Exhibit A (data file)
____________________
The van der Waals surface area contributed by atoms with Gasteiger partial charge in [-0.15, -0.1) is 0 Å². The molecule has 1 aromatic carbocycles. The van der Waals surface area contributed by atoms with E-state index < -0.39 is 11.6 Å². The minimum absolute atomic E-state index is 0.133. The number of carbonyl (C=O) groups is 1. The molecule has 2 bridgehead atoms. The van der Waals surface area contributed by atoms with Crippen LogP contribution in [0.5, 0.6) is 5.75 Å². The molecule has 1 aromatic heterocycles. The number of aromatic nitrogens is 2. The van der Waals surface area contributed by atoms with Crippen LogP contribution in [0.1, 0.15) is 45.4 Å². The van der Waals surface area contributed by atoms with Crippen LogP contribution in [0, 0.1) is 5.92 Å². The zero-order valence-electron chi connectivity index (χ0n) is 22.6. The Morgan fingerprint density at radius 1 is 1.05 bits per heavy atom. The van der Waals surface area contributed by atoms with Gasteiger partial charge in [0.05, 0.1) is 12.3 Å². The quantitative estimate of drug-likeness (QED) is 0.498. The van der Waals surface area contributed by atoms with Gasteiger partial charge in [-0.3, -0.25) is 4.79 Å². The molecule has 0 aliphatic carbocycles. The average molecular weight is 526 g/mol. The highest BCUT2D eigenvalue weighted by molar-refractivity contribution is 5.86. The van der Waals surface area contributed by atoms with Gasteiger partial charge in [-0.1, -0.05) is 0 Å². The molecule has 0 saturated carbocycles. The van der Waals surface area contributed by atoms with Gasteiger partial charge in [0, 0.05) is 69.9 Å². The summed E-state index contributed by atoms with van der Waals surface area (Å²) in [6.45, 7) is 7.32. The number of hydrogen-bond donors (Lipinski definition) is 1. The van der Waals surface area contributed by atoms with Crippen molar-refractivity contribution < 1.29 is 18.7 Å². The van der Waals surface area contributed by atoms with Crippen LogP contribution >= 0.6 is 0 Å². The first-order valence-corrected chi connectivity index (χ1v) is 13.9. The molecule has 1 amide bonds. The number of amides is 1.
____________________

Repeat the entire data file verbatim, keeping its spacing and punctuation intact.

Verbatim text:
The van der Waals surface area contributed by atoms with Gasteiger partial charge in [-0.15, -0.1) is 0 Å². The molecule has 1 aromatic carbocycles. The van der Waals surface area contributed by atoms with E-state index < -0.39 is 11.6 Å². The minimum absolute atomic E-state index is 0.133. The number of carbonyl (C=O) groups is 1. The molecule has 2 bridgehead atoms. The van der Waals surface area contributed by atoms with Crippen LogP contribution in [0.5, 0.6) is 5.75 Å². The molecule has 1 aromatic heterocycles. The number of aromatic nitrogens is 2. The van der Waals surface area contributed by atoms with Crippen LogP contribution in [0.1, 0.15) is 45.4 Å². The van der Waals surface area contributed by atoms with Crippen LogP contribution in [0, 0.1) is 5.92 Å². The zero-order valence-electron chi connectivity index (χ0n) is 22.6. The Morgan fingerprint density at radius 1 is 1.05 bits per heavy atom. The van der Waals surface area contributed by atoms with Gasteiger partial charge in [0.05, 0.1) is 12.3 Å². The quantitative estimate of drug-likeness (QED) is 0.498. The van der Waals surface area contributed by atoms with Gasteiger partial charge in [-0.3, -0.25) is 4.79 Å². The molecule has 0 aliphatic carbocycles. The average molecular weight is 526 g/mol. The highest BCUT2D eigenvalue weighted by molar-refractivity contribution is 5.86. The van der Waals surface area contributed by atoms with Gasteiger partial charge in [-0.1, -0.05) is 0 Å². The molecule has 0 saturated carbocycles. The van der Waals surface area contributed by atoms with Gasteiger partial charge in [0, 0.05) is 69.9 Å². The summed E-state index contributed by atoms with van der Waals surface area (Å²) in [6.45, 7) is 7.32. The number of hydrogen-bond donors (Lipinski definition) is 1. The van der Waals surface area contributed by atoms with Crippen molar-refractivity contribution < 1.29 is 18.7 Å². The van der Waals surface area contributed by atoms with Crippen LogP contribution >= 0.6 is 0 Å². The first-order valence-corrected chi connectivity index (χ1v) is 13.9. The molecule has 1 amide bonds. The number of amides is 1.